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Meet the 23-Year-Old Photographer Capturing Singapore’s Concrete Jungle
by: Carmina Jariel
April 04, 2022
Twenty-three-year-old architecture student Chiok Jun Jie, also known as JJ, has been taking photos of Singapore’s sprawling cityscape since he was 16. The Lion City, a confluence of old-world charm and modern living, has been the perfect subject of JJ’s fascination for tall, sometimes intimidating, skyscrapers and urban landscape. He documents his work on his Instagram account with a following of more than 15,000, snapping bird’s-eye shots of a bustling city that serves as the melting pot of different Asian cultures. When not behind the lens, JJ is venturing into creative endeavors with his colleagues at Studio AKIPLGO, a multidisciplinary design collective made up of young “thinkers and tinkerers.”
The Beat Asia spoke with JJ in February to talk about photography, architecture, and how he’s making a dent behind the lens—one picture at a time.
Hi, JJ! Please tell us about yourself and how you developed your passion for photography.
Hi, my name is JJ. I’m 23 this year. I’m an architecture student. I started photography when I was 16. I’d been traveling before the pandemic to various countries to document my travels. I’ve been working for brands.
I recently launched a firm, a creative firm with a few of my friends called Studio AKIPLGO (pronounced as archipelago) where we do exhibitions, creative work, and interior design.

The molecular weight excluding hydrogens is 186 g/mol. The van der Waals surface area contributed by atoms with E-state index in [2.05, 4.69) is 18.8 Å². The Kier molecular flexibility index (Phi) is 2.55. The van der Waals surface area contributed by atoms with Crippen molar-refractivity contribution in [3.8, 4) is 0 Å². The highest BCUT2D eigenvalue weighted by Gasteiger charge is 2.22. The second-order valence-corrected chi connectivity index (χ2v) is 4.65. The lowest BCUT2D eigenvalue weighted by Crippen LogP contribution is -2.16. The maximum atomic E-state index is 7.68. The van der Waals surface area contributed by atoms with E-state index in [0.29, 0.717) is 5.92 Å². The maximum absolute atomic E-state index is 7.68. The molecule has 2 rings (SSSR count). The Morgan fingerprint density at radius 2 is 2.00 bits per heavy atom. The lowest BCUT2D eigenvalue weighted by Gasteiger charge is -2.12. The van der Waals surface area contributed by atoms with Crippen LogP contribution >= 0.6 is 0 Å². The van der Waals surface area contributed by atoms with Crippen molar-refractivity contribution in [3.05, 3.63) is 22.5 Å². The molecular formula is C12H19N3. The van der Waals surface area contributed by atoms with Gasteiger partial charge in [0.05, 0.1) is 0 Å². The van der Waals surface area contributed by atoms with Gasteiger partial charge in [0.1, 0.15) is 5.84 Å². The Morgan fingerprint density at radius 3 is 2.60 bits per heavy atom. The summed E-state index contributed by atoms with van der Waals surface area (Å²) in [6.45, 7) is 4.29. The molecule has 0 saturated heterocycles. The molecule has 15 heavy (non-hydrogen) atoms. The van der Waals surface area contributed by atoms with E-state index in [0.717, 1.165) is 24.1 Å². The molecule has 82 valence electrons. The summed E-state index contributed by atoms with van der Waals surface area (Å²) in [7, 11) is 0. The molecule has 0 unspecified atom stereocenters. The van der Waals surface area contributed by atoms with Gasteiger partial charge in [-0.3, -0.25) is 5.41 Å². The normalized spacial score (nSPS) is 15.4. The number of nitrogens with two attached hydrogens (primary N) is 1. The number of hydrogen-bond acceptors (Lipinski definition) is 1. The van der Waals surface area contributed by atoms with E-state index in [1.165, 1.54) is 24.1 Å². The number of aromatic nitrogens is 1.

Did you learn photography in school or by practice?
I picked up photography on my own. One day, I picked up a camera, I was lying around, and I just thought [of going out] to take photos and eventually it became a hobby that I picked up. It was my break away from school.
In what ways do photography and architecture intersect?
I think photography has a [need to document] or [experience] the space around me. As an architecture student, I feel that [the experience] of space is very intuitive and important. I want to translate this [and] show others what I'm feeling in the space. Photography, naturally, has become a tool for me to convey these feelings to others. Photography and architecture have played hand in hand with me in the last few years.
How would you describe your photography and what do you want your audience to take away from your work?
I feel like my photography is surreal in the sense that I like to take cityscapes that I like. It is ever growing, constantly growing, constantly developing. To me, it's not about the nicest cityscapes out there. It's more of like documenting the progress of cities, the progress of space in time. I think that's what's most important to me and what I hope viewers of my photos would seek to experience. I’m constantly developing. Creativity is always developing and always changing. To me, it is a work in progress.
What are your favorite places to shoot in Singapore?
I really like Marina Bay, Gardens by the Bay, [and the] city centre. But recently I've taken interest in heartlands, documenting the Singapore spirit. Within Singapore there are so many residential areas, so many amazing and interesting architecture within the heartlands. My goal is to bring life to these. It's not just documenting the mainstream architecture that people would see when they Google Singapore.
What's the inspiration behind your photographs? Who do you consider as your heroes in photography?